A new report has preservationists scrambling. The Independent reports that an international coalition claims that as much as 48 percent of the world’s 634 primate species are threatened with extinction. The group just released a list of the top 25 most endangered primates. 

How has this happened? Destruction of tropical forests, illegal hunting and poachers have contributed to the rapid decline of indigenous primate populations around the globe. The report calls on governments around the world to take serious action against mass extinction. Otherwise, our closest relatives in nature will soon be gone.

About 85 different primatologists participated in this report, as well as conservation groups like the International Union for the Conservation of Nature (IUCN), the Conservation International, and the International Primatological Society. The Guardian reports that researchers studied five primate species from Madagascar, six from Africa, 11 from Asia, and three from Central and South America. They determined that all of these species are under great distress and need immediate help to survive.

Christoph Schwitzer, one of the authors of the report, is the head of research at the Bristol Conservation and Science Foundation. As he told the Guardian, "All over the world, it's mainly habitat destruction that affects primates the most." What he says next is disturbing. "Illegal logging, fragmentation of forests through fires, hunting is a big issue in several African countries and also now in Madagascar. In Asia one of the main problems is trade in hearts for traditional medicine, mainly into China."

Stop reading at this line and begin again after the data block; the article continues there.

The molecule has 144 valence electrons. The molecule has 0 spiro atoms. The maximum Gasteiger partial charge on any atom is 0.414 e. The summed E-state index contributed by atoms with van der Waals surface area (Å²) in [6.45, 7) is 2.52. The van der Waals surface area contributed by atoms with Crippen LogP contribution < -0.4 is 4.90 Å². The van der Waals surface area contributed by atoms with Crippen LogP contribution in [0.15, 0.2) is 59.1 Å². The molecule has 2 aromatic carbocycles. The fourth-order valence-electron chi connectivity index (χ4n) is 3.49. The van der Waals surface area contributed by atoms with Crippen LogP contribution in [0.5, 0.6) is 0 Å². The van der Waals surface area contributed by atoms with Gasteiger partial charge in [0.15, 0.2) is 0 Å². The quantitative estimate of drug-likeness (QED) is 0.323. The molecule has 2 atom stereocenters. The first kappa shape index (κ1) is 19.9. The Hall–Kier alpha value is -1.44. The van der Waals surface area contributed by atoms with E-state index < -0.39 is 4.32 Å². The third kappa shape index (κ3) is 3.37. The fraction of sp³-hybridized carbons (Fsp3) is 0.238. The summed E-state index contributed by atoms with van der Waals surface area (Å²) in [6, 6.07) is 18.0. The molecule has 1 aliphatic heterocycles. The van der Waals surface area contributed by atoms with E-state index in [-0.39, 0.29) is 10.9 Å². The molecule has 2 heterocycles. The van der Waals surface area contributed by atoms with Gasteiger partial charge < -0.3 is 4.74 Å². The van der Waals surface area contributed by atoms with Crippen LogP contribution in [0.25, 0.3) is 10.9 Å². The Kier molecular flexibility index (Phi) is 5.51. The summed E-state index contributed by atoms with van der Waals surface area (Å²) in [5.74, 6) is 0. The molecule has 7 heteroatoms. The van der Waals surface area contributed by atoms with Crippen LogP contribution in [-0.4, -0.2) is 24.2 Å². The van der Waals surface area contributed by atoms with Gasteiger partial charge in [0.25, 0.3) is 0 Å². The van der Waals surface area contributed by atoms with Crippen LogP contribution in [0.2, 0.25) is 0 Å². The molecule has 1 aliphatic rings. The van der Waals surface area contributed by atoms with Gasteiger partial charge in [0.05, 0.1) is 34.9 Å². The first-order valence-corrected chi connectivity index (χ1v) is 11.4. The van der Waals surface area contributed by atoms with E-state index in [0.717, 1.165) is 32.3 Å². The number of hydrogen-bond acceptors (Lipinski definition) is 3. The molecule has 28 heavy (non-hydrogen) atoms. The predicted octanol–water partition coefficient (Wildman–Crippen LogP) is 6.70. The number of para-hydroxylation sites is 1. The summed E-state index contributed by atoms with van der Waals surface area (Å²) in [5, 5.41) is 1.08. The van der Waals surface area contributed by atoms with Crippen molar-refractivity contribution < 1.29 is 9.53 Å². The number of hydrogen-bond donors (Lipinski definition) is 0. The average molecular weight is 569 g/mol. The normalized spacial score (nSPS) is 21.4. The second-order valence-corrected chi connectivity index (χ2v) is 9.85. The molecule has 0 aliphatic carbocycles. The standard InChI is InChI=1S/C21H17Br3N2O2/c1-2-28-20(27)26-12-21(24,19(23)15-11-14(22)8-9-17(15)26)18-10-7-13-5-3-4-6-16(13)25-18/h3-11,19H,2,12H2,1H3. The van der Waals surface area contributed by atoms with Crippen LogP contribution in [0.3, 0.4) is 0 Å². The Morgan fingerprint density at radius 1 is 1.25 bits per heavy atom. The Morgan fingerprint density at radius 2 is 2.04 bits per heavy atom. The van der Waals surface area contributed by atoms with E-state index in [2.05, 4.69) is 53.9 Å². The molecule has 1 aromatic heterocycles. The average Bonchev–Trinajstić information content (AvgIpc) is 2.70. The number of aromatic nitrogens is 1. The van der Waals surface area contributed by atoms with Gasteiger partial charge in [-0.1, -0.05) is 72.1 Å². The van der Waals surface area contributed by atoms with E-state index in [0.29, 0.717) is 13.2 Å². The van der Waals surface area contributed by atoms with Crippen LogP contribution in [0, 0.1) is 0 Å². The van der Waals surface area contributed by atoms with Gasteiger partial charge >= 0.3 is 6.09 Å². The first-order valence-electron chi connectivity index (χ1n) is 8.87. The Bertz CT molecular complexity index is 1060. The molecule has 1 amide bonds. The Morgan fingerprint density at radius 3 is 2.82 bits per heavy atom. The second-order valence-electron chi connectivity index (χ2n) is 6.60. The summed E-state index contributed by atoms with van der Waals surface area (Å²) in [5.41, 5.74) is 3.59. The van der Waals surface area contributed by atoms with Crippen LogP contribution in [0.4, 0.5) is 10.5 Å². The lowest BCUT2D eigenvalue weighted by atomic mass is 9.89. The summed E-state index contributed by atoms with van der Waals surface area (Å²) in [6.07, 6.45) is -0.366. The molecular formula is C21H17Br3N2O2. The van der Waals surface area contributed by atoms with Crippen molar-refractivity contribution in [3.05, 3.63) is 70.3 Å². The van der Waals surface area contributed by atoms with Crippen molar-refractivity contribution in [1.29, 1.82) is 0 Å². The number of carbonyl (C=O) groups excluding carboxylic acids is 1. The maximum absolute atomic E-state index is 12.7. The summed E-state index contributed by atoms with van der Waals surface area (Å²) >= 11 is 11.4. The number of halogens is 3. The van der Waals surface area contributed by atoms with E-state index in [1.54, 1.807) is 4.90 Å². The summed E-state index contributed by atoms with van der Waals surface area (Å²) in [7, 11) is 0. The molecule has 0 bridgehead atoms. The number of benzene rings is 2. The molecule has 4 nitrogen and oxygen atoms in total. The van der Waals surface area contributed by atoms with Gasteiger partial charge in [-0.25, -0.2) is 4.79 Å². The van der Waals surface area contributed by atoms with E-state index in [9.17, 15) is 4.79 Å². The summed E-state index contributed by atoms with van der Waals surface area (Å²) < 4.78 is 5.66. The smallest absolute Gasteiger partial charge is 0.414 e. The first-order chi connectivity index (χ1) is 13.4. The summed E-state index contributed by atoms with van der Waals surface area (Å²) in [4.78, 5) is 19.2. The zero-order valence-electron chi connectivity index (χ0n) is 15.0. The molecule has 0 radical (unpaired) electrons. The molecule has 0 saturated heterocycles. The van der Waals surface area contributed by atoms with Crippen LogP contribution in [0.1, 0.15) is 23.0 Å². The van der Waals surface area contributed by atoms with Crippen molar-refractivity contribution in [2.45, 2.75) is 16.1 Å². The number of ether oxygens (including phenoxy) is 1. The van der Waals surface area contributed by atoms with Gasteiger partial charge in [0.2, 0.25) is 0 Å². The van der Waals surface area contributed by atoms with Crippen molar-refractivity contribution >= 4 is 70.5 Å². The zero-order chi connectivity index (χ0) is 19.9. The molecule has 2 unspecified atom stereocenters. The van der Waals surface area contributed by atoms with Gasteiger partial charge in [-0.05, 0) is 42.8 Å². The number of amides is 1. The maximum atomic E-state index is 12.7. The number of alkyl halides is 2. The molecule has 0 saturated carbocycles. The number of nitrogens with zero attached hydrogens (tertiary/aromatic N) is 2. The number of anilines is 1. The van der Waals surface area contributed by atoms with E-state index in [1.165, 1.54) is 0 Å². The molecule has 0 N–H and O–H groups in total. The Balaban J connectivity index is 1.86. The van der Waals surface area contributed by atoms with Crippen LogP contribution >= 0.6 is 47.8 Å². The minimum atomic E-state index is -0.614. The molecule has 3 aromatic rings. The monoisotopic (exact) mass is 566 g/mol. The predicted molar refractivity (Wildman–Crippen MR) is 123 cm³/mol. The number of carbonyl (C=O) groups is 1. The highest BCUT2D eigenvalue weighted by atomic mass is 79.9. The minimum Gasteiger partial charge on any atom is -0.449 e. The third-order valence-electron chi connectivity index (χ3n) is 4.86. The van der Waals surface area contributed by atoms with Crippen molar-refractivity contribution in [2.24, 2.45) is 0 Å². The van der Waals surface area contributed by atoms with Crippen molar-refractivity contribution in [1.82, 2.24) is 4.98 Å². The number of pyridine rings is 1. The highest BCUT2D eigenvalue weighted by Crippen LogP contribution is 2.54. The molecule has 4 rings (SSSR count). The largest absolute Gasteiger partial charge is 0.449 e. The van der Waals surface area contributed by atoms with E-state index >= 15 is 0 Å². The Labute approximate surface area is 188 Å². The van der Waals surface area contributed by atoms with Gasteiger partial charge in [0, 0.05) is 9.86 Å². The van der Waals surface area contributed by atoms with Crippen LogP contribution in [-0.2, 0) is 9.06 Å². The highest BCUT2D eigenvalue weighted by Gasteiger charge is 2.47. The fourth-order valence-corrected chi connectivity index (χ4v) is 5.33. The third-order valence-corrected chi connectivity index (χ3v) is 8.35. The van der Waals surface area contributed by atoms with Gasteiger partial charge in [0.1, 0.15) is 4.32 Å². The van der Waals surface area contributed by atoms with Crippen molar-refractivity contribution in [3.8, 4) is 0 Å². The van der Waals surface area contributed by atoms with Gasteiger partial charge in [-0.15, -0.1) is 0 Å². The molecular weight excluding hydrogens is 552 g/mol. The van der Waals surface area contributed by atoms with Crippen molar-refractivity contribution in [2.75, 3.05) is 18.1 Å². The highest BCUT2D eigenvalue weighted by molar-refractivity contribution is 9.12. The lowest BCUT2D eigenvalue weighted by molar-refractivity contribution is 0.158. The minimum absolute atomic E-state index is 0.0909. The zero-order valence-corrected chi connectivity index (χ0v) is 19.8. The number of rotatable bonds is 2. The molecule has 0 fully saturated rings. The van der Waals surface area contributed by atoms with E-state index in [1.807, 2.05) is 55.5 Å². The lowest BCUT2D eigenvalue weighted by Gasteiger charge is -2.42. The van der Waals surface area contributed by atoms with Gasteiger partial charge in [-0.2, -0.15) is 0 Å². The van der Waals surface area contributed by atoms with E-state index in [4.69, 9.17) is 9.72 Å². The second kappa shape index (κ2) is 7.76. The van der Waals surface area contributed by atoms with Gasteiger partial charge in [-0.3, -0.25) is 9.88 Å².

And just which animals are being assaulted? The northern sportive lemurs left in Madagascar number only around 100. The Simakobu monkey of the Indonesian islands numbers 3,300. Only 320 Delacour's langurs remain in Vietnam. And the famous Sumatran orangutan numbers around 6,600.

On the bright side, a few conversation efforts have had some success. The Guardian reports that black lion tamarin was moved from "critically endangered" to "endangered" because of conversation efforts. Further, the United Nations has proposed a plan to reduce emissions from deforestation in developing countries. This would significantly help endangered species.

Dr. Russell Mittermeier is the chairman of the Primate Specialist Group of IUCN. As he tells The Independent, "The purpose of our Top 25 list is to highlight those that are most at risk, to attract the attention of the public, to stimulate national governments to do more, and especially to find the resources to implement desperately needed conservation measures.”

For further reading: